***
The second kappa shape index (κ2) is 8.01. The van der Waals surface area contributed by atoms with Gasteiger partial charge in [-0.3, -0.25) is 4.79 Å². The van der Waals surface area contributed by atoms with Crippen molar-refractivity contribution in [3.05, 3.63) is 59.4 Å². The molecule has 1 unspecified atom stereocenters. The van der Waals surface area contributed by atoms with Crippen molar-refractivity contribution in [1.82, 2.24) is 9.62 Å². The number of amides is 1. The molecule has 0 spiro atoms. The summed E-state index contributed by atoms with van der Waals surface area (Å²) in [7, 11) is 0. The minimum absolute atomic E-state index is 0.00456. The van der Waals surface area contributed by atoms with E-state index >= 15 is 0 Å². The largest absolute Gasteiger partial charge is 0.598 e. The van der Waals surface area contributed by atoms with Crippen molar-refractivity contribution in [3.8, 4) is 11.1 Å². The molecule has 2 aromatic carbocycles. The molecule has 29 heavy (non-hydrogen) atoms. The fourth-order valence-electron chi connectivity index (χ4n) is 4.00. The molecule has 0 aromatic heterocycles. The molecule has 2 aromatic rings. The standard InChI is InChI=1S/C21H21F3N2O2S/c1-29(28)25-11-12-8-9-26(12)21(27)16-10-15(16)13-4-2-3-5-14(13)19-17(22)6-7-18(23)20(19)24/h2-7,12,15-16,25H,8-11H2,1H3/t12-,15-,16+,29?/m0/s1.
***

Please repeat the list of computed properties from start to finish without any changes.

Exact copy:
The second kappa shape index (κ2) is 8.01. The van der Waals surface area contributed by atoms with Gasteiger partial charge in [-0.3, -0.25) is 4.79 Å². The van der Waals surface area contributed by atoms with Crippen molar-refractivity contribution in [3.05, 3.63) is 59.4 Å². The molecule has 1 unspecified atom stereocenters. The van der Waals surface area contributed by atoms with Crippen molar-refractivity contribution in [1.82, 2.24) is 9.62 Å². The number of amides is 1. The molecule has 0 spiro atoms. The summed E-state index contributed by atoms with van der Waals surface area (Å²) in [7, 11) is 0. The minimum absolute atomic E-state index is 0.00456. The van der Waals surface area contributed by atoms with E-state index >= 15 is 0 Å². The largest absolute Gasteiger partial charge is 0.598 e. The van der Waals surface area contributed by atoms with Crippen molar-refractivity contribution in [3.8, 4) is 11.1 Å². The molecule has 2 aromatic carbocycles. The molecule has 29 heavy (non-hydrogen) atoms. The fourth-order valence-electron chi connectivity index (χ4n) is 4.00. The molecule has 0 aromatic heterocycles. The molecule has 2 aromatic rings. The standard InChI is InChI=1S/C21H21F3N2O2S/c1-29(28)25-11-12-8-9-26(12)21(27)16-10-15(16)13-4-2-3-5-14(13)19-17(22)6-7-18(23)20(19)24/h2-7,12,15-16,25H,8-11H2,1H3/t12-,15-,16+,29?/m0/s1.